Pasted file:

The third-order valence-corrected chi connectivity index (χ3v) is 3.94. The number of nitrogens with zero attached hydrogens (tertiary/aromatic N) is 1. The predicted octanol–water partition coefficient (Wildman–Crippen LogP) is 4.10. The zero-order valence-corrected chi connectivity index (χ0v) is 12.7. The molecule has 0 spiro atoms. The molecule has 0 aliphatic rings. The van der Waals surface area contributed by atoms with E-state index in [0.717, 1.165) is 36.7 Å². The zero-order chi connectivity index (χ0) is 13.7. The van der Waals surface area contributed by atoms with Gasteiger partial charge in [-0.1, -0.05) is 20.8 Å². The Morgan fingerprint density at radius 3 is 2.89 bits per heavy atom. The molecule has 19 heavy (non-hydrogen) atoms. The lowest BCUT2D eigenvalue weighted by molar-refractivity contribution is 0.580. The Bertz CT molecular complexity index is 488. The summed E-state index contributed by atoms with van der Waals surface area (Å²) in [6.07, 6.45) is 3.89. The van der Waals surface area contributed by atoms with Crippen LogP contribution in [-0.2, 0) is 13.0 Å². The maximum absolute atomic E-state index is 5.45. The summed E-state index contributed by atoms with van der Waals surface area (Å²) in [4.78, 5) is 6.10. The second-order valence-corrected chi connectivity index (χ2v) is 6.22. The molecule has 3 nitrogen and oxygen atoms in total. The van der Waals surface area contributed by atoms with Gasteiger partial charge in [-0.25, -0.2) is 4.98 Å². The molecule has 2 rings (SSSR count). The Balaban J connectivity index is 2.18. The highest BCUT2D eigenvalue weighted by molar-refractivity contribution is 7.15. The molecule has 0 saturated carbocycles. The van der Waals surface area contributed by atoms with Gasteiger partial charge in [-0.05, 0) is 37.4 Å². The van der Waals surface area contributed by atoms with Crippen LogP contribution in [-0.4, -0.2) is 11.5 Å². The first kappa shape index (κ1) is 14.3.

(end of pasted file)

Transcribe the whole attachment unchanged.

The third-order valence-corrected chi connectivity index (χ3v) is 3.94. The number of nitrogens with zero attached hydrogens (tertiary/aromatic N) is 1. The predicted octanol–water partition coefficient (Wildman–Crippen LogP) is 4.10. The zero-order valence-corrected chi connectivity index (χ0v) is 12.7. The molecule has 0 spiro atoms. The molecule has 0 aliphatic rings. The van der Waals surface area contributed by atoms with E-state index in [0.717, 1.165) is 36.7 Å². The zero-order chi connectivity index (χ0) is 13.7. The van der Waals surface area contributed by atoms with Gasteiger partial charge in [-0.1, -0.05) is 20.8 Å². The Morgan fingerprint density at radius 3 is 2.89 bits per heavy atom. The molecule has 19 heavy (non-hydrogen) atoms. The lowest BCUT2D eigenvalue weighted by molar-refractivity contribution is 0.580. The Bertz CT molecular complexity index is 488. The summed E-state index contributed by atoms with van der Waals surface area (Å²) in [6.07, 6.45) is 3.89. The van der Waals surface area contributed by atoms with Crippen LogP contribution in [-0.2, 0) is 13.0 Å². The maximum absolute atomic E-state index is 5.45. The summed E-state index contributed by atoms with van der Waals surface area (Å²) in [4.78, 5) is 6.10. The second-order valence-corrected chi connectivity index (χ2v) is 6.22. The molecule has 3 nitrogen and oxygen atoms in total. The van der Waals surface area contributed by atoms with Gasteiger partial charge in [-0.25, -0.2) is 4.98 Å². The molecule has 2 rings (SSSR count). The Balaban J connectivity index is 2.18. The highest BCUT2D eigenvalue weighted by molar-refractivity contribution is 7.15. The molecule has 0 saturated carbocycles. The van der Waals surface area contributed by atoms with Gasteiger partial charge in [-0.05, 0) is 37.4 Å². The van der Waals surface area contributed by atoms with Crippen LogP contribution in [-0.4, -0.2) is 11.5 Å². The first kappa shape index (κ1) is 14.3.